Update: Aug. 22, 2019: Apple raised eyebrows Tuesday when it warned users of the titanium version of the card to keep it away from denim and leather. Such fabrics could permanently discolor the card, a support pages document said.
- Tuesday's U.S. rollout of the Apple Card could be a huge boost for Goldman Sachs' consumer banking division. "With no real legacy technology or a longstanding consumer business to defend, we are positioned to innovate unlike many others in the industry," Goldman Sachs CEO David Solomon said Tuesday in a memo to employees obtained by CNBC. The bank co-branded the card.
- Customers can boost their security by choosing a card that lacks a 16-digit number on the front, said Craig Vosburg, president of North American operations for Mastercard, another of Apple's partners in the launch. "Not having a card number on the physical card, if the consumer chooses to get that, helps [with security] certainly because somebody can't just write that down and take it," he said on CNBC's "Squawk Alley."
- To coincide with the launch, Apple extended its 3% cash-back rewards Tuesday to Uber and Uber Eats customers who make purchases with their Apple Card with Apple Pay.
Despite its 150-year history, Goldman Sachs only launched its consumer banking division under the Marcus brand in 2016. Goldman ranks as the fifth-largest U.S. bank by assets, with $925.4 billion, according to Bankrate.com. In his memo, Solomon called Goldman's Marcus division "a growing disruptor in consumer financial services." Marcus has 4 million customers, $5 billion in loan balances and has seen more than $50 billion in deposits, according to the memo.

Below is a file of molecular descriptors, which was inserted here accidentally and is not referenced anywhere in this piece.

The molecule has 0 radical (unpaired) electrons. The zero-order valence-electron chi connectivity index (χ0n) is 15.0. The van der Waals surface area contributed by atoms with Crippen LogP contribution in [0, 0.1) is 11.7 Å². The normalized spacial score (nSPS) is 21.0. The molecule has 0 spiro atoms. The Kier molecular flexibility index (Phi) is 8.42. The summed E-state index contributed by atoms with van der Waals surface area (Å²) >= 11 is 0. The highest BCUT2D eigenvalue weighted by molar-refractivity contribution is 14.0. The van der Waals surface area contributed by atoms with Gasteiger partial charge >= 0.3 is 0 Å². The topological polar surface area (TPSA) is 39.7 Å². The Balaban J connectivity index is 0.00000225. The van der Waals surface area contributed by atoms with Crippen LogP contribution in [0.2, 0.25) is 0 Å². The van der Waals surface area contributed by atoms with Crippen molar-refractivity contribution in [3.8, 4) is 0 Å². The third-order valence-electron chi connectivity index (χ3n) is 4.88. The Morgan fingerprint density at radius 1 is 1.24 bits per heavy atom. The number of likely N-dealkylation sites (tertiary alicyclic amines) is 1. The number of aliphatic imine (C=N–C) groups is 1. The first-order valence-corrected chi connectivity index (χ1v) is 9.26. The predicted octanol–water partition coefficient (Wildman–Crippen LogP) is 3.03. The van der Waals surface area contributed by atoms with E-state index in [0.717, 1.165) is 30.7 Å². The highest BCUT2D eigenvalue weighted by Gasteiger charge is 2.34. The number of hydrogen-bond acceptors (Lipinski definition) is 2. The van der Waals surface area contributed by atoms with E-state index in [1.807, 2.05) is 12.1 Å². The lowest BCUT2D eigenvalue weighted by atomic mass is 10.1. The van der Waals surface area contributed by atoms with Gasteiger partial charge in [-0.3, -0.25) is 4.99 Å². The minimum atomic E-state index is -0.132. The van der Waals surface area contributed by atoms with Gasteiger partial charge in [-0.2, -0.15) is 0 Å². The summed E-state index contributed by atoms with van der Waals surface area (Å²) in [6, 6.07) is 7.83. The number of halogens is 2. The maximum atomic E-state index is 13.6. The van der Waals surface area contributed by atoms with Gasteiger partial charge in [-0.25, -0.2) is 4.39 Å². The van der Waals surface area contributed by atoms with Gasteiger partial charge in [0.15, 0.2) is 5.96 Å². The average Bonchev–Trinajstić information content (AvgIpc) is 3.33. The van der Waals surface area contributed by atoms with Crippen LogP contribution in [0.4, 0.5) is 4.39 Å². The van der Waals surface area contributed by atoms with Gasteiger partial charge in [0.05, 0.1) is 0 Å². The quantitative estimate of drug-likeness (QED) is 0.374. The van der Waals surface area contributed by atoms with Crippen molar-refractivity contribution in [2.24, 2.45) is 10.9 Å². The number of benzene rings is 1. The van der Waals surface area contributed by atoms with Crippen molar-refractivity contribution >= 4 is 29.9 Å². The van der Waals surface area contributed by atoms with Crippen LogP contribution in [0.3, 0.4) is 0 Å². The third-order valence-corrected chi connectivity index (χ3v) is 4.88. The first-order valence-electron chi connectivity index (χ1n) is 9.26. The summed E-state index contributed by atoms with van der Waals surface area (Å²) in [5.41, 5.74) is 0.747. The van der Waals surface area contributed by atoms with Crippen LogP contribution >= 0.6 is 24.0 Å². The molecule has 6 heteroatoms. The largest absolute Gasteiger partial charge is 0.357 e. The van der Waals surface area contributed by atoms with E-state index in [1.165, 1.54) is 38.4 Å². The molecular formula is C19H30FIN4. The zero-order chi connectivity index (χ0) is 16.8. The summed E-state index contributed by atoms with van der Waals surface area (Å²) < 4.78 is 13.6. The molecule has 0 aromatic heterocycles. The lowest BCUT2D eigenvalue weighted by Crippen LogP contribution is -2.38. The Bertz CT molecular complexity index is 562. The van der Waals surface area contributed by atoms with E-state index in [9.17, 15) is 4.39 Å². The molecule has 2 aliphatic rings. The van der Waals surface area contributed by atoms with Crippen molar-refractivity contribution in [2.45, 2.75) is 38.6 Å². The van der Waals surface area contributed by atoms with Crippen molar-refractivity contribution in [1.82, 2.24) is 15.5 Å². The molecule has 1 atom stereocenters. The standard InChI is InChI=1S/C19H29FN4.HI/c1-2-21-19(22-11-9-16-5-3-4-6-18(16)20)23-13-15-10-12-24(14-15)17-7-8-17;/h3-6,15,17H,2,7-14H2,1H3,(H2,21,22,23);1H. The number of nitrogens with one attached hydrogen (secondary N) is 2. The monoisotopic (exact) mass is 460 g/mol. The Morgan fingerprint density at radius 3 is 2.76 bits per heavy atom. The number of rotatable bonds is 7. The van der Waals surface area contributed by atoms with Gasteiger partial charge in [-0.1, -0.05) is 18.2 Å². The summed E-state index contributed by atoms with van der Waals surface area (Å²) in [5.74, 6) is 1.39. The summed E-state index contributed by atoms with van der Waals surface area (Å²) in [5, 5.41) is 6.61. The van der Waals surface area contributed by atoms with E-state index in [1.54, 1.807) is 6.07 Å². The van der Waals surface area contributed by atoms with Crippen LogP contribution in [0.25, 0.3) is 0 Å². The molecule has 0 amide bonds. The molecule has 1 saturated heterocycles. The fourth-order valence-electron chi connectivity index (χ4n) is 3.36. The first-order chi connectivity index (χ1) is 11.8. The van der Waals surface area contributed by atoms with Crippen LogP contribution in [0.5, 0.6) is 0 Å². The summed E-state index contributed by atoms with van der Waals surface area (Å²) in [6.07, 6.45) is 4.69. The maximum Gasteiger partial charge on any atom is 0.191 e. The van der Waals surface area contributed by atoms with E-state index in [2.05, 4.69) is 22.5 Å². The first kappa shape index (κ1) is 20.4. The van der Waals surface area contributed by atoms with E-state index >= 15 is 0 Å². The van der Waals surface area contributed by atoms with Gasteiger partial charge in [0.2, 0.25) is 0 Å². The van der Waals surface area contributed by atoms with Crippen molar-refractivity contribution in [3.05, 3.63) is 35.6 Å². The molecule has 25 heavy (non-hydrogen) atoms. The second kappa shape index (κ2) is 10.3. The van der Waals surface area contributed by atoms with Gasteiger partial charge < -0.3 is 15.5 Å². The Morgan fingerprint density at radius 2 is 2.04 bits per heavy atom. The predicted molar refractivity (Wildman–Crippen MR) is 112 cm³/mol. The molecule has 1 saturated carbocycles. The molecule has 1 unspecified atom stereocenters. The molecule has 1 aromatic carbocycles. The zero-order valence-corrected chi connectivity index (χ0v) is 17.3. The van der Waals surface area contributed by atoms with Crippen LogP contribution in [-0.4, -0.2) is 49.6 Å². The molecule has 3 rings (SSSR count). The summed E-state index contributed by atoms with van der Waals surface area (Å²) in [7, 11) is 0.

"Apple Card is big, but it’s also a beginning," Solomon wrote. "In the decades to come, I expect us to be a leader in our consumer business, just like we are in our institutional and corporate businesses, with customer-centricity at the core of everything we do."
Meanwhile, Mastercard's Vosburg said the Apple Card's tokenized credentials make for a safer experience. Users get a one-time use number in the Wallet app rather than a 16-digit number etched on the card’s surface.
"We're taking the digital representation of that 16-digit number and scrambling [it] into a code that only we and Goldman Sachs can recognize," Vosburg told CNBC. "We know it's meant to be used with that Apple device and if it shows up somewhere else, we know it's been compromised and we can kill it."
The card's rollout Tuesday follows an earlier soft launch.
In extending its 3% cash-back deal to Uber users, Apple looks to push its Apple Pay sales volume. Apple said it plans to offer cash-back partnerships with more merchants in the future. The 3% figure matches what users get from Apple purchases. Apple Card users get 2% cash back on other Apple Pay purchases. Customers who make purchases on the titanium version of the Apple Card will receive 1% cash back.